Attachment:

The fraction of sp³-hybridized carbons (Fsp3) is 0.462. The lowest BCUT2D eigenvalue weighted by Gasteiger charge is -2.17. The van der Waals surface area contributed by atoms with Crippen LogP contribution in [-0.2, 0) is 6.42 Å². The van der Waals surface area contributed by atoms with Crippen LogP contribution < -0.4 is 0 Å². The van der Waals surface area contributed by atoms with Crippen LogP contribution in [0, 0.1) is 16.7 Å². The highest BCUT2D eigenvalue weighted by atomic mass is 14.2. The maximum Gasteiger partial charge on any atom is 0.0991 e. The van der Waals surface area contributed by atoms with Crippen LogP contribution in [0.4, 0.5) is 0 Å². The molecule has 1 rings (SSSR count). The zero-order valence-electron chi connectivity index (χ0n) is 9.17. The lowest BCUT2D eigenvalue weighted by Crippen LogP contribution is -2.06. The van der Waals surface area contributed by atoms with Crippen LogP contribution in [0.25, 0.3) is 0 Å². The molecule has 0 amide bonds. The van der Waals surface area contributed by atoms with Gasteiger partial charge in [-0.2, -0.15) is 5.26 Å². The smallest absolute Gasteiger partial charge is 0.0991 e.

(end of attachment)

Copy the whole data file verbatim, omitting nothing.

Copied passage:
The fraction of sp³-hybridized carbons (Fsp3) is 0.462. The lowest BCUT2D eigenvalue weighted by Gasteiger charge is -2.17. The van der Waals surface area contributed by atoms with Crippen LogP contribution in [-0.2, 0) is 6.42 Å². The van der Waals surface area contributed by atoms with Crippen LogP contribution < -0.4 is 0 Å². The van der Waals surface area contributed by atoms with Crippen LogP contribution in [0, 0.1) is 16.7 Å². The highest BCUT2D eigenvalue weighted by atomic mass is 14.2. The maximum Gasteiger partial charge on any atom is 0.0991 e. The van der Waals surface area contributed by atoms with Crippen LogP contribution in [0.4, 0.5) is 0 Å². The molecule has 1 rings (SSSR count). The zero-order valence-electron chi connectivity index (χ0n) is 9.17. The lowest BCUT2D eigenvalue weighted by Crippen LogP contribution is -2.06. The van der Waals surface area contributed by atoms with Crippen LogP contribution in [0.25, 0.3) is 0 Å². The molecule has 0 amide bonds. The van der Waals surface area contributed by atoms with Gasteiger partial charge in [-0.2, -0.15) is 5.26 Å². The smallest absolute Gasteiger partial charge is 0.0991 e.